We are living in an era of change. The old order is crumbling down giving room to an age of questioning — By Jati Bhai
At this historic period in the destiny of this colony we are tempted to make a little reflexion on the Indo-Mauritius community which is in a ferment and on those persons who claim to be its leaders.
We are living in an era of change. The old order is crumbling down giving room to an age of questioning.
Both in England and in India the concept of leadership has radically changed. In U.K. just because a man is a peer or the controlling shareholder of a big trust does not become the leader of the mass. Similarly In India because one holds the little of Rai Bahadur or is a jagirdar or a rich banian lavishly entertaining film stars or foreigners commands little authority and respect.
In both these countries people want to see in their leaders such intrinsic qualities as self abnegation and sincerity of purpose. They want their leaders to indentify themselves with them and with their cause.
Though the rank and file in this colony have not reached that degree of progress, they are fast advancing in that direction. Time will come, and it is bound to come very soon, when we shall have to face a people who will refuse to do the bidding of any man simply because that man happens to be the director of a bank or the proprietor of a mill or is keen either in horse or hound racing. Aristocrats and capitalists in England and in India had to choose between evolution and revolution. They are gradually giving way to pressure of pu-blic opinion and demand. It is a tragedy that there are people in this country — and they belong to all communities including of course the Hindu community — who still think in terms of feudality and rajwara.
Fancy a man whose forefather was imported there as a slave or a coolie speaking the language of the aristocrat, and going against the progress of the mass and yet claiming the suffrage or the confidence of the people!
To be born in a gilded cradle is of course not a sin. And who wants that “heureux mortel” to throw away his riches by the window? Nehru’s parents had riches, they were learned and besides these inheritances Nehru had the advantage of being educated in Harrow. Yet Nehru identified himself with the mass, spent his fortune and learning for the benefit of his downtrodden countrymen, and no wonder he became the idol of India.
Who in fact are the true leaders of the Hindus of this colony? They are not the rich men, nor the professionals or graduates but those humble villagers who are running a school or a baitka or a co-operative or is engaged in such social works. It is they who are shaping the destiny of that community. Considering the means they have at their disposal, their financial position and their little education we must doff our hat to them. They deserve not only our praise, and gratitude but also our respect.
These people who take pride and sometime derive material benefits is dancing to the tune of the master should be given a lesson. Before them, many have tried but ultimately fell into disgrace. They were repudiated both by their people and even by the masters whom they served so faithfully.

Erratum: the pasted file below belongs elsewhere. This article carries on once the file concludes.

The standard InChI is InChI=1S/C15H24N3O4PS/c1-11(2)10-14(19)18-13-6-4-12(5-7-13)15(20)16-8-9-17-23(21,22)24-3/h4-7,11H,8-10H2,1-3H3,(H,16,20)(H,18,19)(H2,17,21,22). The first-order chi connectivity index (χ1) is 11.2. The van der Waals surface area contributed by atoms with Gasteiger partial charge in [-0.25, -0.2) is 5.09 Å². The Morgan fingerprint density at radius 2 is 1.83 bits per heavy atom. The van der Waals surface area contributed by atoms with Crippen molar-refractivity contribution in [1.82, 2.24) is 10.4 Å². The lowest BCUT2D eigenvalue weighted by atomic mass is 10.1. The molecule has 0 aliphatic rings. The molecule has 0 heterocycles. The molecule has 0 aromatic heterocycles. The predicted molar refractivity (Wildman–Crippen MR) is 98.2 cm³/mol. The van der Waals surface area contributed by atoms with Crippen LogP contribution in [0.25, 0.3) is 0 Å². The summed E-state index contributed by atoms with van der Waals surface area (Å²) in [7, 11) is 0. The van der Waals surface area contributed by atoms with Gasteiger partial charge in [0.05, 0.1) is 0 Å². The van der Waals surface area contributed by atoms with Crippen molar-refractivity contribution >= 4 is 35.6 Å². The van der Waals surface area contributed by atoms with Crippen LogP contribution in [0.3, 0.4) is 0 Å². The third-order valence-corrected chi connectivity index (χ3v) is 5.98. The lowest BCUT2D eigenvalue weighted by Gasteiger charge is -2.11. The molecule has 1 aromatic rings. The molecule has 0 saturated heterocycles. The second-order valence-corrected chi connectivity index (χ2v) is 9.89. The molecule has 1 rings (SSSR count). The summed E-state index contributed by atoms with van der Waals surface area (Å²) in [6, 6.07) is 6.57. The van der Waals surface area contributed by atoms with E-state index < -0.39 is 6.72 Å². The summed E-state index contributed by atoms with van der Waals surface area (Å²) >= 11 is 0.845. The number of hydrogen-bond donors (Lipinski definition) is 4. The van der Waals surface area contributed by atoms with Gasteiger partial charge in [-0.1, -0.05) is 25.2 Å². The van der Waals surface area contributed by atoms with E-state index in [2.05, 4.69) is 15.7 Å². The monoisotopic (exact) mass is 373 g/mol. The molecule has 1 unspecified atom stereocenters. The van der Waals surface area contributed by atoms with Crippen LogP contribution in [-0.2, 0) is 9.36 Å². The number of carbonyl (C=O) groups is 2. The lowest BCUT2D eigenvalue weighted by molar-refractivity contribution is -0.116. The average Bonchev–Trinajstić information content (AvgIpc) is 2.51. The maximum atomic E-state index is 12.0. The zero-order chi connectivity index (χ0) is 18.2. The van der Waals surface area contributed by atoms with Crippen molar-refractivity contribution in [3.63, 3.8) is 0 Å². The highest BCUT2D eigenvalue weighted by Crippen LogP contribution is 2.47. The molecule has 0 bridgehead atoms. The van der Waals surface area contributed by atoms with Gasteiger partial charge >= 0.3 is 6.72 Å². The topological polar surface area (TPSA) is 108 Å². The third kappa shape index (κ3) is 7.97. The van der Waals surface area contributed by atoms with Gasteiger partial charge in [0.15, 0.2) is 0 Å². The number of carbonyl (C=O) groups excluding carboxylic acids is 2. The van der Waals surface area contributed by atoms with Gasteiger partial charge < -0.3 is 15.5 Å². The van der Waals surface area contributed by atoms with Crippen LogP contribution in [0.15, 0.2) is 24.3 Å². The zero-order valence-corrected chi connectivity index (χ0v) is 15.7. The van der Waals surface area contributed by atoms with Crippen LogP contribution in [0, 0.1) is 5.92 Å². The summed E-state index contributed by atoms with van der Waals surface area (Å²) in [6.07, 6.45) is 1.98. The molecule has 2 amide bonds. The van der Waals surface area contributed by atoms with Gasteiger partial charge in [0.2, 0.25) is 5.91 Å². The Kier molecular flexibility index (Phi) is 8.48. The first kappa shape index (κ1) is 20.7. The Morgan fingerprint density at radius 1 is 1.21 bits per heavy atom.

To Indians it is not a new phenomenon. In olden days they got their Maheel, Mansingh and Gangadin. May we ask a question? Where are those people who during the struggle for independence used to crawl before the rulers, were busy denouncing the national heroes and were engaged in all sorts of treachery either to get a job, or a title or simply a pat on the back from the “sacred” hand of the master? Is it not a fact that those who challenged the might of the British Raj, those who were imprisoned several times as Nehru have become equal partners in the British Commonweath? A brave nation, whether it is English or German, scorn turncoats and despises traitors! Turncoats sometimes deserve our pity, because it has been found that as other habits slavery too is habit forming. It is the outcome of upbringing, and the environment in which one is born and bred. Nehru in a very appropriate simile describes the psychological make-up of slaves. “For many generations,” says Nehru in his Autobiography, “the British treated India as a kind of enormous country house (after the old English fashion) that they owned. They were the gentry owing the house and occupying the desirable parts of it, while the Indians were consigned to the servants’ hall and pantry and kitchen… We developed the mentality of the good country-house servant. Sometimes we were treated to a rare honour – we were given a cup of tea in the drawing room. The height of our ambition was to become respectable and to be promoted individually to the upper regions. Greater than any victory of arms or diplomacy was this psychological triumph of the British in India. The slave began to think as a slave, as the wise men of old had said.”
“Times have changed,” adds Nehru, “and the country-house type of civilization is not accepted willingly now either in England or India. But still there remain people amongst us who desire to stick to the servants’ hall…”
* Published in print edition on 26 January 2018